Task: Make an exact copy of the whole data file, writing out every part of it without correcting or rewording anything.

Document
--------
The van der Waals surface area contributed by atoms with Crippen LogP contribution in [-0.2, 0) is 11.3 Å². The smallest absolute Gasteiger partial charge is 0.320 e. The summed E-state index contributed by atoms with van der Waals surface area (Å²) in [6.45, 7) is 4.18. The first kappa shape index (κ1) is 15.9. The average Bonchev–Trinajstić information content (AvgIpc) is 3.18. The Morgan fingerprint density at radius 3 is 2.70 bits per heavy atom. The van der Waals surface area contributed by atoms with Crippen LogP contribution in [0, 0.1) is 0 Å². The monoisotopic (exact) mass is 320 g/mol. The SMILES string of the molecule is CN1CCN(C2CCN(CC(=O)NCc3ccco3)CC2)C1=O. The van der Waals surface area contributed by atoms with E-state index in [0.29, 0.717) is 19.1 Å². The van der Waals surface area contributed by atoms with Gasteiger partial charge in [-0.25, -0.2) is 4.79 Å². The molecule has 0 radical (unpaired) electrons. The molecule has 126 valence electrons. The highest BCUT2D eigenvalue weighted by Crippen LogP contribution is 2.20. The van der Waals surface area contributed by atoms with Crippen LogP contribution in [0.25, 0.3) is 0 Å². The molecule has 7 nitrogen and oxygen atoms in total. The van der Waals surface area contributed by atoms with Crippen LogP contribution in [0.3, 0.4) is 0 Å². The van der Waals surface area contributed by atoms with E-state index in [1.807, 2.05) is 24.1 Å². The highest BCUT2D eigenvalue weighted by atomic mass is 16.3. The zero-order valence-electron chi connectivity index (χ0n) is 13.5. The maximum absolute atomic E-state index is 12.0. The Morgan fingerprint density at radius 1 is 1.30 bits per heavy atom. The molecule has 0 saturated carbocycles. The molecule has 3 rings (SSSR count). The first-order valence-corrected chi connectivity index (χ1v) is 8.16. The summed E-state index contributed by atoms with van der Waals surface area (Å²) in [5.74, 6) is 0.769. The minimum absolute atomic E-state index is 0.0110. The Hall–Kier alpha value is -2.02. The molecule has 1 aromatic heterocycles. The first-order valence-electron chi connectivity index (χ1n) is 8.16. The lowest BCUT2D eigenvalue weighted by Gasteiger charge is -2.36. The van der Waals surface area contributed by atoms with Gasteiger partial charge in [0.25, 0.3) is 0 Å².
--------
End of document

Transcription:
The van der Waals surface area contributed by atoms with Crippen LogP contribution in [-0.2, 0) is 11.3 Å². The smallest absolute Gasteiger partial charge is 0.320 e. The summed E-state index contributed by atoms with van der Waals surface area (Å²) in [6.45, 7) is 4.18. The first kappa shape index (κ1) is 15.9. The average Bonchev–Trinajstić information content (AvgIpc) is 3.18. The Morgan fingerprint density at radius 3 is 2.70 bits per heavy atom. The van der Waals surface area contributed by atoms with Crippen LogP contribution in [0, 0.1) is 0 Å². The monoisotopic (exact) mass is 320 g/mol. The SMILES string of the molecule is CN1CCN(C2CCN(CC(=O)NCc3ccco3)CC2)C1=O. The van der Waals surface area contributed by atoms with E-state index in [0.29, 0.717) is 19.1 Å². The van der Waals surface area contributed by atoms with Gasteiger partial charge in [-0.25, -0.2) is 4.79 Å². The molecule has 0 radical (unpaired) electrons. The molecule has 126 valence electrons. The highest BCUT2D eigenvalue weighted by Crippen LogP contribution is 2.20. The van der Waals surface area contributed by atoms with Crippen LogP contribution in [0.25, 0.3) is 0 Å². The molecule has 7 nitrogen and oxygen atoms in total. The van der Waals surface area contributed by atoms with Crippen LogP contribution in [0.3, 0.4) is 0 Å². The van der Waals surface area contributed by atoms with E-state index in [1.807, 2.05) is 24.1 Å². The highest BCUT2D eigenvalue weighted by atomic mass is 16.3. The zero-order valence-electron chi connectivity index (χ0n) is 13.5. The maximum absolute atomic E-state index is 12.0. The Morgan fingerprint density at radius 1 is 1.30 bits per heavy atom. The molecule has 0 saturated carbocycles. The molecule has 3 rings (SSSR count). The first-order valence-corrected chi connectivity index (χ1v) is 8.16. The summed E-state index contributed by atoms with van der Waals surface area (Å²) in [5.74, 6) is 0.769. The minimum absolute atomic E-state index is 0.0110. The Hall–Kier alpha value is -2.02. The molecule has 1 aromatic heterocycles. The first-order valence-electron chi connectivity index (χ1n) is 8.16. The lowest BCUT2D eigenvalue weighted by Gasteiger charge is -2.36. The van der Waals surface area contributed by atoms with Gasteiger partial charge in [0.25, 0.3) is 0 Å².